Die Sonne Satans ‎– Metaphora

Die Sonne Satans ‎– Metaphora LP AnnapurnA 2018

The Italian Dark Ambient project Die Sonne Satans is a name I have always been familiar with, but only ever heard their track on the Slaughter Productions Death Odours compilation of 1994, which was was a moody dark ambient piece, with a minimalist cinematic horror music flair. Although the project issued three formal releases from 1993 to 1995 (including two tapes on Slaughter Productions), they effectively passed me by.

In its original form, Metaphora was the first release from the project, and was issued in 1993 via Old Europa Cafe as a split tape with Runes Order, which I have obviously not heard until now. With mention of the minimalist cinematic horror slant above, this is in fact substantially elevated here, and particularly based on the slow tolling church bells, distant orchestral melodies, owl calls and crepuscular voices open the album on The Garden of Hydra. Other tracks feature muted melodious loops, sweeping tones and ritual percussive textures, and create a tensile atmosphere as a result (refer Body Snatcher, Spiritwood). Source stands apart with its darkly whimsical synthetic orchestral strings, blended with aquatic tones textures for sublime result. Side B brings continues the obscure and moody atmospherics, with Orbis mining tensile catacomb ambience, while The Venerable returns to sacral ambient spheres through the use of slow tolling church bells, loops and treated choir vocal textures, orchestral tinged synth lines and solo piano line. Advent constitutes a more driving and dominant sub-orchestral composition structured with a variety of fragmentary loops, while the final track Pleurotomaria (originally taken from a 1992 tape compilation) returns to a floating darkly cinematic terrain, with floating disembodied vocalisations.

With a dour mood and obscure melancholy which is characteristic of early 1990’s industrial / dark ambient scene, the music lives and breathes with subtle vibrancy, whereas modern computer versions of the same type of material usually come across sound flat and lifeless. Although clearly of the era in which it was created and recorded this is not some mere nostalgia trip, given Metaphora can stand above much of what is released in dark ambient spheres today. This is a fantastic release, and huge credit needs to be extended to AnnapurnA for reissuing this underground obscurity.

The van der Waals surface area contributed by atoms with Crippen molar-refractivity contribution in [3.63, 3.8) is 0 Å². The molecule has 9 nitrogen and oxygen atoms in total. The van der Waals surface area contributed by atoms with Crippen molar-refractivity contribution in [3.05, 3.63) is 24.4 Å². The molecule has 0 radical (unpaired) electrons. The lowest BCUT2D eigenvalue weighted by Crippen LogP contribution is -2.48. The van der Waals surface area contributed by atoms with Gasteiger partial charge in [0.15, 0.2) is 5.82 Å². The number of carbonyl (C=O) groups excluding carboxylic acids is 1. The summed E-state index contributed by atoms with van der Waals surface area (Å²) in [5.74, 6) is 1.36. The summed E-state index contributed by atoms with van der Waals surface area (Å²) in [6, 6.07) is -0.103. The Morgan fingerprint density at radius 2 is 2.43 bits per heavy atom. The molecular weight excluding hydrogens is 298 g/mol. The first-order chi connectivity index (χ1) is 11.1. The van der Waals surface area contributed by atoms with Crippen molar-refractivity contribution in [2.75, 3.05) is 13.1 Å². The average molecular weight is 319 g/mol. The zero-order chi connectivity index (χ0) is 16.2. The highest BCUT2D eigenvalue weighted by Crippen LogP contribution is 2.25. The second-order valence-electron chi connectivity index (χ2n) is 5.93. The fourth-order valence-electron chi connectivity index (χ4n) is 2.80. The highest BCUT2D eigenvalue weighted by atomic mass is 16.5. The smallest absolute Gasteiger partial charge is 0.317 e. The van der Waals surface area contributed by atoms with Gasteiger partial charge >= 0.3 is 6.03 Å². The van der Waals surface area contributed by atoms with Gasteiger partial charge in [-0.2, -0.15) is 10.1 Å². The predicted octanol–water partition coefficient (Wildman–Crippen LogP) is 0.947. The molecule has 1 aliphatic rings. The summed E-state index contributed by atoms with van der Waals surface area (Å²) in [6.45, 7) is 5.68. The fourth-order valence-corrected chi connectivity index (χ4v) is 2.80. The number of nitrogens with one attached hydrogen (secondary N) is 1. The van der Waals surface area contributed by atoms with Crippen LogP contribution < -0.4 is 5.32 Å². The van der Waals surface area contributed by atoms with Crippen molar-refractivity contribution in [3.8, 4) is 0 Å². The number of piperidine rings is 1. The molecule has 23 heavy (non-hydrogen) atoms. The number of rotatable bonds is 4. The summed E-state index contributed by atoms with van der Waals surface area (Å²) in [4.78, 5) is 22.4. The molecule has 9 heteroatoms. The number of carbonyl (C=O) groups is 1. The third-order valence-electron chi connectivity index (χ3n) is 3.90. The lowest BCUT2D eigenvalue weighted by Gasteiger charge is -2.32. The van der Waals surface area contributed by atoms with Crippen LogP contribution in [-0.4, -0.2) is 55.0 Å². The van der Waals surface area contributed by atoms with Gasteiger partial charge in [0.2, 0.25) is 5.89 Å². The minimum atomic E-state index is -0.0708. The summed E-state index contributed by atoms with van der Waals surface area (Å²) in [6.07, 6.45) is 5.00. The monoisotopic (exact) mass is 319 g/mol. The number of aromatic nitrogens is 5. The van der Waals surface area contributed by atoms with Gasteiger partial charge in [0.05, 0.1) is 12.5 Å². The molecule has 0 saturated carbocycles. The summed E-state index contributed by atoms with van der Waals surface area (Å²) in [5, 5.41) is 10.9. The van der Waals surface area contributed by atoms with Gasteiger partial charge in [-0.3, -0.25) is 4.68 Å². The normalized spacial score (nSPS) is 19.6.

Mz.412 ‎– In Nomine Dei Nostri Satanas Luciferi Excelsi

Mz.412 ‎– In Nomine Dei Nostri Satanas Luciferi Excelsi DLP Annapurna Productions 2019

In the last issue of Special Interests Magazine (Issue No.10, February 2018) ,I was asked to provide some impressions of my top ten classics, of which this album was one of those chosen. At the time I was not aware of the intention to issue this on vinyl for the first time, which was certainly most welcomed news upon announcement. Regarding my thoughts on this album, those as documented in the ‘top ten’ article were:

‘My initial intrigue with the group was sparked by the partial adherence to an underground black metal aesthetic, but soon enough I was completely taken in by the harsh and hellish electronics; the heavy and occasionally polyrhythmic tribal beats; the general industrial cacophony; and the heavy dose of appropriately satanic themed dialogue samples. This is also the album which resulted in group being furnished with the ‘black industrial’ tag, yet in the years since no other act has come close to touching the sound and mood of Mz.412. God of 50 Names is a particular album highlight for me’.

As for this vinyl reissue, the track listing is noted to be slightly adjusted from both the original version from 1995 and the reissue on Cold Spring Records from 2010, and the slightly expanded version issued via Cold Spring Records in 2010, which included some additional tracks (but minus the track Infinite Hollow here, presumably due to the maximum length of the double vinyl format).

With regard to the sleeve artwork, the main blood red image and internal gate-fold spread builds upon and pays homage to the artwork of the original version, while the back cover and LP labels contains band images associated with the Burning The Temple Of God (which followed in 1996), to round out a stunning presentation on high gloss cardboard stock. All in all, this is a darkly beautiful and immaculately presented version of this Mz.412 classic, and well worth the effort to track this down for your vinyl collection.